Devolutions’ security program includes a formal secure software development policy, which governs all security aspects of the organization’s software development practices. Our approach is based on the Secure Software Development Framework (SSDF), which was developed by the National Institute of Standards and Technology (NIST). SSDF defines a set of security standards and practices for integration in the software development life cycle (SDLC).
This document describes the security practices that are integrated in our SDLC, focusing on seven core aspects:
- Roles and Responsibilities
- Expertise and Training
- Control Environment
- Internal and Third-Party Activities
- Privacy by Design
- Reporting and Fixing Vulnerabilities
1. Roles and Responsibilities
Delivering secure and reliable software can only be achieved through a solid plan for secure development practices. This plan is one of the highest priorities in our organization, and it is governed under the leadership and responsibility of the Executive Committee; the Chief Security Officer; the Director of Legal Affairs, Risks and Privacy; and the Secure Software Development Practice Lead. Each role provides valuable input that contributes to the overall success of the program. Here is an overview of their respective mandates:
|Executive Committee||The Executive Committee is committed to providing secure and reliable software to our customers. Its members provide all necessary support and resources to effectively run and govern the program.|
|Chief Security Officer (CSO)||The Chief Security Officer is responsible for designing, implementing and monitoring security policies, procedures and controls, which are collectively required to achieve the organization’s goals. The CSO oversees all security initiatives, reports to the Executive Committee, and provides required support to the Secure Development Practice Lead in carrying out a secure SDLC program.|
|Director of Legal Affairs, Risks and Privacy||The Director of Legal Affairs, Risk and Privacy is responsible for implementing policies, procedures and controls regarding the management and the protection of personally identifiable information (PII), in compliance with all applicable laws and regulations. The Director reports to the Executive Committee.|
|Secure Software Development Practice Lead||The Secure Software Development Practice Lead collaborates with the CSO and oversees establishing and improving the SDLC program, as well as facilitating its adoption across the organization.|
2. Expertise and Training
A successful SDLC program requires appropriate expertise and skills. Our organization invests in annual training and skills development programs. Specifically:
- Our Security Team is comprised of professionals who hold trusted and globally-recognized certifications, which are bestowed by leading organizations such as GIAC, (ISC)2 and Offensive Security. Members of the Security Team are encouraged to attend security-related events, such as conferences and workshops worldwide, and we sponsor their participation.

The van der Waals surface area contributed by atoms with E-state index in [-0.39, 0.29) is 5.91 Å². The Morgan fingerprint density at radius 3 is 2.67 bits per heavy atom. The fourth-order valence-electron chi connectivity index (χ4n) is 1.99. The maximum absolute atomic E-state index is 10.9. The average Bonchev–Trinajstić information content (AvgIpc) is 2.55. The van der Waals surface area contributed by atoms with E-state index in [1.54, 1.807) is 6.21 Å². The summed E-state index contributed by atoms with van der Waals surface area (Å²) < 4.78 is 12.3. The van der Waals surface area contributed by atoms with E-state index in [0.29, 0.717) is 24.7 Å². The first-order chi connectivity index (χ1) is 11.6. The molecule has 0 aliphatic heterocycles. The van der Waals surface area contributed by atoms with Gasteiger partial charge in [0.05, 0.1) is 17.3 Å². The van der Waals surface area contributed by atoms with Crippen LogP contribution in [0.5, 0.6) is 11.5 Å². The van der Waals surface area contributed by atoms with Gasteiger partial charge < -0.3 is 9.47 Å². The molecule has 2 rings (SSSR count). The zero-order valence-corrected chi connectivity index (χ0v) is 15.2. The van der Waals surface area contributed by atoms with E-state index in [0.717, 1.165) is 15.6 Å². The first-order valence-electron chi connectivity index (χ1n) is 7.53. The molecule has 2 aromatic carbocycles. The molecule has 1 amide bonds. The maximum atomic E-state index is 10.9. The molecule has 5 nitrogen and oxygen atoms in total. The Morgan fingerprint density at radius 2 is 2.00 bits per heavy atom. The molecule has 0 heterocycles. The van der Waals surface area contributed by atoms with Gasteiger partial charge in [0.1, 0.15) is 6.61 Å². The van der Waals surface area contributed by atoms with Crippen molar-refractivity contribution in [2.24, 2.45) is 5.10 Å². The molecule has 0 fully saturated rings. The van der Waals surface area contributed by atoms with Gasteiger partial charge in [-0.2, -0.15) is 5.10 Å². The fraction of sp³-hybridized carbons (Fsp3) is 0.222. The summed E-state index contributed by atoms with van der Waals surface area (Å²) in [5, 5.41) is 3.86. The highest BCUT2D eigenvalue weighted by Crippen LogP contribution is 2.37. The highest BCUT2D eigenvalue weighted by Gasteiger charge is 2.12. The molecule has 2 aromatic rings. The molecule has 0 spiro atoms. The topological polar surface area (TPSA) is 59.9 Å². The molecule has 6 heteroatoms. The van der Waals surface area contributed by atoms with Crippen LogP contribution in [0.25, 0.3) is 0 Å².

- Our Developer Team regularly attends mandatory in-house trainings that cover a wide range of security topics, such as common vulnerability types and how to avoid them, general security guidance and principles, use of cryptography, etc. Training is provided in various formats, such as online interactive courses, live sessions, and “lunch and learn” sessions. Attendance and completion of all training is monitored by our organization, in order to ensure that all employees comply with expectations and requirements.
3. Control Environment
The control environment is vitally important, as it directly impacts the success of the secure SDLC program, as well as the ongoing assurance of quality and security. Below are some of the controls that we currently have in place:
- The environments for development, staging and production are kept separate. This isolation is enforced to ensure that untested and unauthorized code does not reach production. Transition of code between environments is limited to the Operations Team.
- Our change control process requires code to be peer-reviewed, tested and approved before being deployed to production.
- Data used in development and staging environments is artificial or anonymized, and does not contain any production data.
- Code integrity is provided by source control technologies, and all changes must go through the code review process before it is merged with the code base.
- All access and actions performed in the production environment are monitored and periodically audited.
The selection and implementation of technology are a major factor in software quality, and this helps us prevent and address threats. Our organization only selects technologies that are known to provide security, stability and reliability. Specifically:
- We endorse the use of programming platforms that provide memory safe operations and enforce security over traditional C/C++. Examples of software in our environment that meet this standard are Managed C#, Rust and Typescript.
- We enforce compilation security features such as GS, SafeSEH, NX and ASLR, in order to harden applications against vulnerabilities.
- We assure product integrity with code signing technology for all publicly-released software.